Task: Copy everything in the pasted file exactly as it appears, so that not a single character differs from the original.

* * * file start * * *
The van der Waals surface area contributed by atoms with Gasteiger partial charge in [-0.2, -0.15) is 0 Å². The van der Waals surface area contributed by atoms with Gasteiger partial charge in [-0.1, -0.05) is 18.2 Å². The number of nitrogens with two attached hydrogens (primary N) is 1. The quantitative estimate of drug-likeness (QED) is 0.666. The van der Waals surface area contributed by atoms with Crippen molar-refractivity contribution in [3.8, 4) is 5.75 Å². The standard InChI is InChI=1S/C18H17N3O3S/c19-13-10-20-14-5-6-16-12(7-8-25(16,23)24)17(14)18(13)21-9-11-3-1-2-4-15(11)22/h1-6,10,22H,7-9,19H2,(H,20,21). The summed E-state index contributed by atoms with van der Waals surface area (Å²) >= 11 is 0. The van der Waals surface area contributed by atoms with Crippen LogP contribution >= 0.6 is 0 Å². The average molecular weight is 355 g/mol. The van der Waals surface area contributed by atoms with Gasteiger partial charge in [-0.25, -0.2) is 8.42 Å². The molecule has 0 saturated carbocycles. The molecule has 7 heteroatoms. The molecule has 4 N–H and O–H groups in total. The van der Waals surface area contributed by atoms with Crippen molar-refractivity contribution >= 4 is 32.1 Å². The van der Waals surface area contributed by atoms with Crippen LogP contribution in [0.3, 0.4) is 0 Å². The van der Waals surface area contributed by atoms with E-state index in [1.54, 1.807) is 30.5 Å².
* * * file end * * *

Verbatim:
The van der Waals surface area contributed by atoms with Gasteiger partial charge in [-0.2, -0.15) is 0 Å². The van der Waals surface area contributed by atoms with Gasteiger partial charge in [-0.1, -0.05) is 18.2 Å². The number of nitrogens with two attached hydrogens (primary N) is 1. The quantitative estimate of drug-likeness (QED) is 0.666. The van der Waals surface area contributed by atoms with Crippen molar-refractivity contribution in [3.8, 4) is 5.75 Å². The standard InChI is InChI=1S/C18H17N3O3S/c19-13-10-20-14-5-6-16-12(7-8-25(16,23)24)17(14)18(13)21-9-11-3-1-2-4-15(11)22/h1-6,10,22H,7-9,19H2,(H,20,21). The summed E-state index contributed by atoms with van der Waals surface area (Å²) >= 11 is 0. The van der Waals surface area contributed by atoms with Crippen LogP contribution >= 0.6 is 0 Å². The average molecular weight is 355 g/mol. The van der Waals surface area contributed by atoms with Gasteiger partial charge in [-0.25, -0.2) is 8.42 Å². The molecule has 0 saturated carbocycles. The molecule has 7 heteroatoms. The molecule has 4 N–H and O–H groups in total. The van der Waals surface area contributed by atoms with Crippen molar-refractivity contribution >= 4 is 32.1 Å². The van der Waals surface area contributed by atoms with Crippen LogP contribution in [0.3, 0.4) is 0 Å². The van der Waals surface area contributed by atoms with E-state index in [1.54, 1.807) is 30.5 Å².